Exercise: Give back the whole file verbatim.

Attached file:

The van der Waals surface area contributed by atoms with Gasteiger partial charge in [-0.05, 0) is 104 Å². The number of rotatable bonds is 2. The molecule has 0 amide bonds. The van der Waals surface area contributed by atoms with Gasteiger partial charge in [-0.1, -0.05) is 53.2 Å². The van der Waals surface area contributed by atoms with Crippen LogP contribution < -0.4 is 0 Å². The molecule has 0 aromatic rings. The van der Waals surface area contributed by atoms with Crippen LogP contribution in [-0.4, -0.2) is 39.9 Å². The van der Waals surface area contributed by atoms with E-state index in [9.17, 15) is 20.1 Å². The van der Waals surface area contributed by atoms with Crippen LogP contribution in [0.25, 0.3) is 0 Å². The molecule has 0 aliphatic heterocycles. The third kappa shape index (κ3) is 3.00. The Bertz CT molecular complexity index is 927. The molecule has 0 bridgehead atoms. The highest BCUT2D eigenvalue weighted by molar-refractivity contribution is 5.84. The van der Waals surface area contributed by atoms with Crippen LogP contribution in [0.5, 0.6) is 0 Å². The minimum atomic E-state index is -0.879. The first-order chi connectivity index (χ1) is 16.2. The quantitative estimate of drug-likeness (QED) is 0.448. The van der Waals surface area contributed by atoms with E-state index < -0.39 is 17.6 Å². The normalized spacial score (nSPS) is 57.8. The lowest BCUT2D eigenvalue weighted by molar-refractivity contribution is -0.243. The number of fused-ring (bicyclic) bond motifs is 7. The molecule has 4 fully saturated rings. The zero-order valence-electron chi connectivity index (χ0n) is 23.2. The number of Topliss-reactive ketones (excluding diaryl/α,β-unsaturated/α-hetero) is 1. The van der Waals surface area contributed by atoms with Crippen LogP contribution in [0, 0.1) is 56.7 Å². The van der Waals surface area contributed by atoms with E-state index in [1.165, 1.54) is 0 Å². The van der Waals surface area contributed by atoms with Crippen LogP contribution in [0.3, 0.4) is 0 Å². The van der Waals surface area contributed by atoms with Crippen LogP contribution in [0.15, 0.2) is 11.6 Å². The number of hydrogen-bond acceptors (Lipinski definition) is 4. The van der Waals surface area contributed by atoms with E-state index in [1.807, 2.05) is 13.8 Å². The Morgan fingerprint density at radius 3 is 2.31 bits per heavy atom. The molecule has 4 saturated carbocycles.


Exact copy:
The van der Waals surface area contributed by atoms with Gasteiger partial charge in [-0.05, 0) is 104 Å². The number of rotatable bonds is 2. The molecule has 0 amide bonds. The van der Waals surface area contributed by atoms with Gasteiger partial charge in [-0.1, -0.05) is 53.2 Å². The van der Waals surface area contributed by atoms with Crippen LogP contribution < -0.4 is 0 Å². The molecule has 0 aromatic rings. The van der Waals surface area contributed by atoms with Crippen LogP contribution in [-0.4, -0.2) is 39.9 Å². The van der Waals surface area contributed by atoms with E-state index in [9.17, 15) is 20.1 Å². The van der Waals surface area contributed by atoms with Crippen LogP contribution in [0.25, 0.3) is 0 Å². The molecule has 0 aliphatic heterocycles. The third kappa shape index (κ3) is 3.00. The Bertz CT molecular complexity index is 927. The molecule has 0 bridgehead atoms. The highest BCUT2D eigenvalue weighted by molar-refractivity contribution is 5.84. The van der Waals surface area contributed by atoms with Crippen LogP contribution in [0.5, 0.6) is 0 Å². The minimum atomic E-state index is -0.879. The first-order chi connectivity index (χ1) is 16.2. The quantitative estimate of drug-likeness (QED) is 0.448. The van der Waals surface area contributed by atoms with E-state index < -0.39 is 17.6 Å². The normalized spacial score (nSPS) is 57.8. The lowest BCUT2D eigenvalue weighted by molar-refractivity contribution is -0.243. The number of fused-ring (bicyclic) bond motifs is 7. The molecule has 4 fully saturated rings. The zero-order valence-electron chi connectivity index (χ0n) is 23.2. The number of Topliss-reactive ketones (excluding diaryl/α,β-unsaturated/α-hetero) is 1. The van der Waals surface area contributed by atoms with Crippen LogP contribution in [0, 0.1) is 56.7 Å². The van der Waals surface area contributed by atoms with E-state index in [1.165, 1.54) is 0 Å². The van der Waals surface area contributed by atoms with Crippen LogP contribution in [0.3, 0.4) is 0 Å². The van der Waals surface area contributed by atoms with Crippen LogP contribution in [0.15, 0.2) is 11.6 Å². The number of hydrogen-bond acceptors (Lipinski definition) is 4. The van der Waals surface area contributed by atoms with E-state index in [1.807, 2.05) is 13.8 Å². The Morgan fingerprint density at radius 3 is 2.31 bits per heavy atom. The molecule has 4 saturated carbocycles.